Wednesday, 27 September 2017 15:02

Clearance-sized particles

One of the most important size particles to control in lubricants and hydraulic oils is clearance-sized particles. Larger particles cannot get between moving surfaces and smaller ones pass right through.

Clearance-sized particles usually get in and do the most damage. The clearance refers to the film of separation provided by the lubricant or hydraulic fluid.

Contamination control starts by keeping contaminants out of the equipment from the beginning. The costs associated with keeping the contamination out from the beginning are much less than cleaning a system once is has been contaminated.

Once the contamination is introduced to the lubricant, the lubricant can start to degrade and internal components can deteriorate prematurely. Implementing a few good maintenance practices can provide the reliability needed to keep equipment running in optimum condition.

How particles affect the oil

Particles, especially catalytic metal particles like copper, iron and lead, increase the rate at which oxidation occurs. Particles also strip the oil of its polar additives, including anti-wear additives, extreme pressure additives, rust inhibitors and dispersants. Also, numerous very small particles in stable suspension can cause the oil’s viscosity to increase.

Published in Blog
Tuesday, 26 September 2017 14:40

Transformer Division Goes The Extra Mile…

Many extra miles, in fact! Ian Gray, manager of WearCheck’s transformer services division, and Des Rodel manager of the Cape Town Branch, recently travelled to Khobab and Loeriesfontein wind farms, in the Northern Cape - 450km from Cape Town - to run a transformer oil sample course for the maintenance team.

Each wind turbine is connected to a step-up (padmount) transformer which boosts the generating output of the wind turbine generator from 690 V to 33 kV. These transformers are located at the base of the wind turbine. From there, all the power is then interconnected to a collector step-up transformer located in a substation where it is transported to the electricity grid.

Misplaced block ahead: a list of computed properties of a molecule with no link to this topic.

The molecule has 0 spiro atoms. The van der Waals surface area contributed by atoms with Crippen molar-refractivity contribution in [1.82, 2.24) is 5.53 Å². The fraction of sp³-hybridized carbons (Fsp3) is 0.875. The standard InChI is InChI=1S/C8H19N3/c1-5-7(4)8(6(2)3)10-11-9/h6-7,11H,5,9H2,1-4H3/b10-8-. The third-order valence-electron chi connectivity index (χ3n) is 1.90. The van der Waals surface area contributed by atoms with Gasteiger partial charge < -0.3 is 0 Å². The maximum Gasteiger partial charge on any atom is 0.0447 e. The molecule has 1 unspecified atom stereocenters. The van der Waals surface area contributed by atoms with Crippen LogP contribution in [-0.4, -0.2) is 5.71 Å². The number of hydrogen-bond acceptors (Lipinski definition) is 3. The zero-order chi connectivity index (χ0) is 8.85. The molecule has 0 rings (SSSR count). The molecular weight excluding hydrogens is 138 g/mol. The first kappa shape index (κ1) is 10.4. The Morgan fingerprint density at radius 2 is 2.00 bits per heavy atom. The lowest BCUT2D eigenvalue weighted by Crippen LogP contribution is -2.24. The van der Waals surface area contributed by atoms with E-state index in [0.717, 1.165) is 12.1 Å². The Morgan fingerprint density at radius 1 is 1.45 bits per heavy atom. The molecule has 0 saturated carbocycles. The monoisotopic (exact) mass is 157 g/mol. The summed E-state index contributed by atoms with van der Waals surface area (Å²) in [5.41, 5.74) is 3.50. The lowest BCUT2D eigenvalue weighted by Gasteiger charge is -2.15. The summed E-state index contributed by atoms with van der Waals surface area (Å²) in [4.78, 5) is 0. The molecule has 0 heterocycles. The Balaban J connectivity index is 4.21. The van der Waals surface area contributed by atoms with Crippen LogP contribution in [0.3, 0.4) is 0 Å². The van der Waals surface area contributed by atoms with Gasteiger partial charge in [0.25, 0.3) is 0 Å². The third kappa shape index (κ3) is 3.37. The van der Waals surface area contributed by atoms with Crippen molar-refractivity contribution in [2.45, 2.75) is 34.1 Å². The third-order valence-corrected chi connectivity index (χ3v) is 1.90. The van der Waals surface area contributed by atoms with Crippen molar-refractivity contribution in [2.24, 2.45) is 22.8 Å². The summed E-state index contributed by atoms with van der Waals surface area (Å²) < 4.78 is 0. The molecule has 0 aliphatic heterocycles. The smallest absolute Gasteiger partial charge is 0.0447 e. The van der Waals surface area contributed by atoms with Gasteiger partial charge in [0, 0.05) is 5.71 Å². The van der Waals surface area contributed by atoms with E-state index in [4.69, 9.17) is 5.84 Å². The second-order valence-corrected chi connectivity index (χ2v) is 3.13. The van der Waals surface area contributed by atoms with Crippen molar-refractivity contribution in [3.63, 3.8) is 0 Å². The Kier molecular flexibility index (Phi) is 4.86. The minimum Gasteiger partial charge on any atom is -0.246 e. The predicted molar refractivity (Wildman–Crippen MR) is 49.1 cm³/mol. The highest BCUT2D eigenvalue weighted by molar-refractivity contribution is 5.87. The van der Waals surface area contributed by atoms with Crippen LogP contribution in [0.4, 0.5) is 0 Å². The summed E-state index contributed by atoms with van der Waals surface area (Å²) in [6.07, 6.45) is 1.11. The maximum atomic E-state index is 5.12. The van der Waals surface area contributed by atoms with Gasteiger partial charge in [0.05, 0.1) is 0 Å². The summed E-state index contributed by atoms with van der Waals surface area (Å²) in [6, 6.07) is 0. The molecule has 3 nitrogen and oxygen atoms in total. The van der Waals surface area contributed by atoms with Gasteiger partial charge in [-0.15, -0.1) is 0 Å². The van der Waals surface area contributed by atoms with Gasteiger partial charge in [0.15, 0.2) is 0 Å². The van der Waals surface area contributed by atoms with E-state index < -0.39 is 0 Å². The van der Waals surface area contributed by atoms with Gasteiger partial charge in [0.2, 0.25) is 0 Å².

Picture1

 

The reliability, or lack thereof, of step-up (padmount) transformers has led to the investigation of the total cost of ownership in trying to balance the low cost of step-up padmount transformers versus the cost of premature failures.

The insulating oil testing is typically a critical first step in this investigation that requires sampling performed by an experienced person, who has received adequate training, in accordance with IEC 60475.

 03 wind turbine group LR

Above: The Loriesfontein Windfarm maintenance team attended a transformer oil sample course run on-site by Ian Gray, head of WearCheck’s transformer services division (fourth from left with grey trousers)

Top: Ian Gray, head of WearCheck’s transformer services division, at Loriesfontein Windfarm.


Published in Blog
Thursday, 21 September 2017 15:05

WearCheck passes audit with flying colours

WearCheck recently underwent its annual audit by a customer - Siemens - where the audit scope was on occupational health, safety, environment and quality. The auditors rated WearCheck as “excellent”, with a score of 99,56%.

While the entire company and its systems are reviewed, the WearCheck team liaising with the auditors consisted of quality administrator Prinda Narasi, managing director Neil Robinson and laboratory manager Meshach Govender.